What has been the key to your recent success in Europe?
CL: EMEA remains our most critical worldwide geography to achieve the global success we want. We've made heavy investments in terms of people and marketing in the region.
We've put a lot more weight behind our media – our fingerprints are far more noticeable and impactful. We're at a price point that is uniquely placed – not least of which because we're in somewhat of a challenging economic time. Ever since we dropped the price seven weeks ago, we've outstripped PS3 on a weekly run rate in all the territories we care about in EMEA – specifically the UK, France, Germany, Spain and Russia.
DG: When I was brought on board eight months ago, it was really clear what our challenge was. The performance in that time – certainly the last six weeks – has shown people the true capability of what Xbox can do in the region. And not only do in one country, but in a number of countries. We're in a position now where we've sold over seven million consoles in EMEA, which puts us in a fantastic place versus PlayStation 3. It provides a platform for us going forward to continue to invest.
How much cash have you spent on Q4 marketing?
DG: More than we've ever invested before – almost to the degree that we would launch a new console. We're talking many of hundreds of millions of dollars across the region, to get the brands out there. From a strategic standpoint, we've broadened.
We've not forgotten about the core, with the likes of Gears II and Fable II, but we've become incredibly relevant and salient with the family, female marketplace. Then there's Live, which has generated over a million dollars – and that's before we make it more fun, social and broader with NXE this month.
It's the combination of elements that put us in a fantastically strong position. We have 360 degrees of entertainment. We've got real momentum. We've got real traction in all European markets, we're beating PS3 with a significant margin and will continue to invest to ensure that continues. When you look at what we've got coming, just in the next three or four weeks, that gives us the confidence that this will be the best ever Christmas in the history of Xbox.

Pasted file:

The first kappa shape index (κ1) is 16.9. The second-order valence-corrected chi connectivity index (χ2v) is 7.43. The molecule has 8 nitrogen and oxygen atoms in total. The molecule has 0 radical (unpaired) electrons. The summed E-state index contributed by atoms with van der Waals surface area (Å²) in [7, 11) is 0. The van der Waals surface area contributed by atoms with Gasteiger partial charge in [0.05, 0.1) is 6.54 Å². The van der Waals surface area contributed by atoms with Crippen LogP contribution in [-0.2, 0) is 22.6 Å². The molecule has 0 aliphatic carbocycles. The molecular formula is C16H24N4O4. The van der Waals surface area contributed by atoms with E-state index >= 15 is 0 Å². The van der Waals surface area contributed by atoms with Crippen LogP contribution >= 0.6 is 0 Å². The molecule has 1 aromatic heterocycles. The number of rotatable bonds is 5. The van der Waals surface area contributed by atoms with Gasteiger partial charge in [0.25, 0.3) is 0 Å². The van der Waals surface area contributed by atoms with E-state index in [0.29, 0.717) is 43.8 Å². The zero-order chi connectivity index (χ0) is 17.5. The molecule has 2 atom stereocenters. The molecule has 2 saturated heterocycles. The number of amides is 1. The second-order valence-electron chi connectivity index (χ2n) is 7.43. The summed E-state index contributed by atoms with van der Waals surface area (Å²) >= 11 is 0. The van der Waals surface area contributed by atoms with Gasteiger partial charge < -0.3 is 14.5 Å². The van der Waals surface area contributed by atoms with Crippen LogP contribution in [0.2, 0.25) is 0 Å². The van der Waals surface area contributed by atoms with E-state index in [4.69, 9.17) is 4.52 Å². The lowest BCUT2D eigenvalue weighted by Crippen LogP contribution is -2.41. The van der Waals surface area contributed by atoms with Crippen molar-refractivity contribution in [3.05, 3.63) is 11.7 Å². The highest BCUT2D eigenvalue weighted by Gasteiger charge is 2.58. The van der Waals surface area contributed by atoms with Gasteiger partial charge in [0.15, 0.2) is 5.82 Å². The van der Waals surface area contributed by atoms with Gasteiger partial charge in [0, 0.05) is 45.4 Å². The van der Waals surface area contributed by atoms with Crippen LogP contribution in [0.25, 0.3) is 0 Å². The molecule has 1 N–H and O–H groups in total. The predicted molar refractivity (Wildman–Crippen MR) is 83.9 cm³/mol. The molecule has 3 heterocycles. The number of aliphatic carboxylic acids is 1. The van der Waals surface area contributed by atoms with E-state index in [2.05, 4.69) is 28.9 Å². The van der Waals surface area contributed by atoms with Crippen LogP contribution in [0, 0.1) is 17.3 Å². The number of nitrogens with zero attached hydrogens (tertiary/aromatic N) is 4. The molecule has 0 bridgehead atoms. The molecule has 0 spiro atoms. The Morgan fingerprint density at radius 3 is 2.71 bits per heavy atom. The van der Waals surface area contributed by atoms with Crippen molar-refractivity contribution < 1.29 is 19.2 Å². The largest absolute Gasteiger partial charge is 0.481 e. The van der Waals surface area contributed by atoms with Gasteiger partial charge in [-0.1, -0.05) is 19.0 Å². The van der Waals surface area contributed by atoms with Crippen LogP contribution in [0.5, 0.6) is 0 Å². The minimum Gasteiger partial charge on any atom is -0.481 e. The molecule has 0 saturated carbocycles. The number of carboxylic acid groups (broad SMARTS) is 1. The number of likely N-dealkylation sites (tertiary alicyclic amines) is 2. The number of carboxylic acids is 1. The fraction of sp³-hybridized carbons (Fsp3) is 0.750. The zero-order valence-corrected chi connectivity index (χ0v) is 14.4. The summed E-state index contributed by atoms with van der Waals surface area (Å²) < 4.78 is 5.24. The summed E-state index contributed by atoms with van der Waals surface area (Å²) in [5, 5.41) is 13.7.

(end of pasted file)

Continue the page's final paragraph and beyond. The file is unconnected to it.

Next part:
CL: We've already surpassed the installed base of the original Xbox – a significant milestone. Online was always at the core of our business, but even we've been blown away by the appetite of people to consumer digital entertainment experiences.
What would you say to retailers who might be concerned your recent success will be short-lived?
CL: One of the things we will admit is that our marketing in the past has been a little sporadic. It's been good, but there's been peaks and troughs. It's been lighthouse marketing: We've dazzled folks at the holiday or when big games get released and then we go a little bit dark.
That's not a tolerable situation for us, nor a sustainable one in line with our ambition. Retailers want good, meaningful, sustainable coverage from Microsoft. They want early information, partnerships and joint promotional activity. All of those things will continue, but we can't afford to go quiet after Christmas and come over all self-congratulatory.
It's also about consistency and reliability of supply. We haven't always been top notch on that in previous years – partly because we've seen demand that's outstripped our own expectations. But this year we've made a very clear statement to ourselves to ensure there will be plentiful supply across our SKU line-up. This Christmas is a critical one, but we're not just in it for Q4 2008. Our ambition is right through this generation and beyond.